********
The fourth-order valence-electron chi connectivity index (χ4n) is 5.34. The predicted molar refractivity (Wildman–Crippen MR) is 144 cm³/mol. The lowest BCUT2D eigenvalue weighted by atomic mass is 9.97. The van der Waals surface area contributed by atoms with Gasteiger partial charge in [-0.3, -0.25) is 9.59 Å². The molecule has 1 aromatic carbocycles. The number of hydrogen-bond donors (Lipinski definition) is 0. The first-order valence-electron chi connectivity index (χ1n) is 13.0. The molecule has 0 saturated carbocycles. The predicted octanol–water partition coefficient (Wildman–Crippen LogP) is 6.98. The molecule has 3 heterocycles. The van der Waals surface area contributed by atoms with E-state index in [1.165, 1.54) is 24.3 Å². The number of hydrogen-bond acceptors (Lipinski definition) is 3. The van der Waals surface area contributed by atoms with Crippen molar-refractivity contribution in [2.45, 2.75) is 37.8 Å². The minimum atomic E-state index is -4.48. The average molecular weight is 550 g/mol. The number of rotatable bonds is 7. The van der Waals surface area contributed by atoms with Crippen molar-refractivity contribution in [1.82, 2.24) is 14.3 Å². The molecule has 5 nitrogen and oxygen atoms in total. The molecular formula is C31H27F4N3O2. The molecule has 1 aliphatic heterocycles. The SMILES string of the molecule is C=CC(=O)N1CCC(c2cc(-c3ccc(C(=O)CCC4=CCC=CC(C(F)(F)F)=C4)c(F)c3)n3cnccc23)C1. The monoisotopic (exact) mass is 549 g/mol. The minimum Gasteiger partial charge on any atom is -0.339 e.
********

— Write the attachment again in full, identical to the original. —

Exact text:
The fourth-order valence-electron chi connectivity index (χ4n) is 5.34. The predicted molar refractivity (Wildman–Crippen MR) is 144 cm³/mol. The lowest BCUT2D eigenvalue weighted by atomic mass is 9.97. The van der Waals surface area contributed by atoms with Gasteiger partial charge in [-0.3, -0.25) is 9.59 Å². The molecule has 1 aromatic carbocycles. The number of hydrogen-bond donors (Lipinski definition) is 0. The first-order valence-electron chi connectivity index (χ1n) is 13.0. The molecule has 0 saturated carbocycles. The predicted octanol–water partition coefficient (Wildman–Crippen LogP) is 6.98. The molecule has 3 heterocycles. The van der Waals surface area contributed by atoms with E-state index in [1.165, 1.54) is 24.3 Å². The number of hydrogen-bond acceptors (Lipinski definition) is 3. The van der Waals surface area contributed by atoms with Crippen molar-refractivity contribution in [2.45, 2.75) is 37.8 Å². The minimum atomic E-state index is -4.48. The average molecular weight is 550 g/mol. The number of rotatable bonds is 7. The van der Waals surface area contributed by atoms with Crippen molar-refractivity contribution in [1.82, 2.24) is 14.3 Å². The molecule has 5 nitrogen and oxygen atoms in total. The molecular formula is C31H27F4N3O2. The molecule has 1 aliphatic heterocycles. The SMILES string of the molecule is C=CC(=O)N1CCC(c2cc(-c3ccc(C(=O)CCC4=CCC=CC(C(F)(F)F)=C4)c(F)c3)n3cnccc23)C1. The monoisotopic (exact) mass is 549 g/mol. The minimum Gasteiger partial charge on any atom is -0.339 e.